html xmlns="" xml:lang="en" lang="en"> From the archives: My Dad believes in physical solutions too.

Friday, September 08, 2006

My Dad believes in physical solutions too.

Amanda wrote:
One of my most pervasive memories as a kid is of my father insisting that he would not raise daughters who could not fill a damn gas tank. Therefore, I had to pump the gas when I was about seven and my hands were not big enough to go around the handle and it always made that webbing between my thumb and fore finger hurt. I still resent him for that. I don't resent him for teaching me how to change a tire--that has come in handy because cars never get flat tires on slow moving city streets with ample parking and a phone nearby. No sirree.

My Dad wouldn't let us take the test for a learner's permit until he watched us change a tire by ourselves. But he never made us pump gas. Which is why it took me half an hour to figure out how to put gas in the car the first time. I hadn't ever paid attention and there was a long sequence of not knowing which side the tank was on, and how to start the pump, and how to apply pressure to the handle. I think I went back and forth to the vendor a couple times, 'cause I didn't know when you paid. I wasn't too frustrated, 'cause I wasn't in a hurry and I knew I would eventually get it. I think someone finally came over to show me, which is what happens when you are a cute white girl. I haven't changed my own tire; it would be a far worse betrayal of my father to exist in the world without a road service policy.

I told you that my Dad thinks I'm lost in the clouds. He didn't trust my driving at first, and installed a back-up alarm on the car I got to drive. He said it was a gentle reminder to look in the direction I am driving. My sister and I got to school early every morning after that, so we could pull through the parking spot and not have to go into reverse to leave in the afternoon. The back-up alarm had a switch on it, so he could turn it off when he was driving. I still regret that I didn't put on my thickest Valley Girl accent (which still surfaces sometimes when I'm with friends from home) and call Car Talk to ask Click and Clack how to turn off the back-up alarm. Honestly though, I think their sympathies would be with my Dad.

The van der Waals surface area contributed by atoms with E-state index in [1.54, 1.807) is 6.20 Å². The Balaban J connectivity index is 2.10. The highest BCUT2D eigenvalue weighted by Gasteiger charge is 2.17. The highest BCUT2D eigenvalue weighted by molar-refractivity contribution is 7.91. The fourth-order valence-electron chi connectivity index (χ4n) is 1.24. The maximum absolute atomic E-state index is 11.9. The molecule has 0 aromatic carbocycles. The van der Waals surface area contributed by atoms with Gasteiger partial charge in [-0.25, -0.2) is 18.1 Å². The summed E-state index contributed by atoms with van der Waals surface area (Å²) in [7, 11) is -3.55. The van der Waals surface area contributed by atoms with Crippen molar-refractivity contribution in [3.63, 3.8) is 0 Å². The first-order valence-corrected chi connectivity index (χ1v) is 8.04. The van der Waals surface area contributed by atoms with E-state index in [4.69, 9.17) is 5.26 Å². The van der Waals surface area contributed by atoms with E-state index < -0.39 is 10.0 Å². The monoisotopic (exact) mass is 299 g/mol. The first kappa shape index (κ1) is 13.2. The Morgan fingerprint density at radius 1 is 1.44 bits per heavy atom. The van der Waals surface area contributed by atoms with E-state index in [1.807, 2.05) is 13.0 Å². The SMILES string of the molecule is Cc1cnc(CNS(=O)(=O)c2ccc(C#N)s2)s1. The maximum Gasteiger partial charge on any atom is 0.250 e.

Blogger susan said...

I learned to drive in Oregon, which is one of the (I believe two?) states in which it is illegal to pump your own gas. The first time I tried to borrow somebody's car when I was in Ohio for college, she told me the tank was almost empty and that I should just make sure I filled it before I took the car anywhere. It was with much chagrin that I had to ask her how exactly I would go about doing that.

10:24 AM  
Blogger Megan said...

Yeah, it isn't obvious how to pump gas. Now that I'm an engineer, I believe really strongly in well-designed systems that lead users through the process. I now believe that if I can't figure out how to do a task in daily life by looking at it for a few minutes, the engineer who designed it failed. Pumping gas doesn't meet that standard, so it is a good thing that Amanda's Dad made her learn.

10:51 AM  
Blogger Dennis said...

There's a neat book all about this called The Design of Everyday Things.

This guy describes what we all hope is true... if we can't make IT work, it's because some knucklehead didn't design IT properly!

11:07 AM  
Anonymous Anonymous said...

Huh!? How does pumping gas fail that?

You weren't an engineer at the time that it confused you. And look at the whole setup, what's tough about that. The is a hole in your car that accepts the pump nozzle. Nozzle in hole, pull grip... But it's not quite that easy...

Gas isn't free so the pump isn't always on. There is no trust in the world anymore so you need to pay or establish credit first.

Gas evaporates, would leak out, or could be stolen from your car, so there is often a door covering the cap.

Cars have sides and putting a port into the gas tank on every side is impractical and would add risk, so you have pull up so that the pump is close enough to the port. The side that the port is on is sometimes indicated on the instrument panel.

There are different grades of fuel for different uses. If your car does not REQUIRE premium, you should be using regular. This will often be noted somewhere on your instrument panel.

Given the constraints, how is the solution not obvious...

1) Arrive at the pump such that you have proximity between the port and the nozzle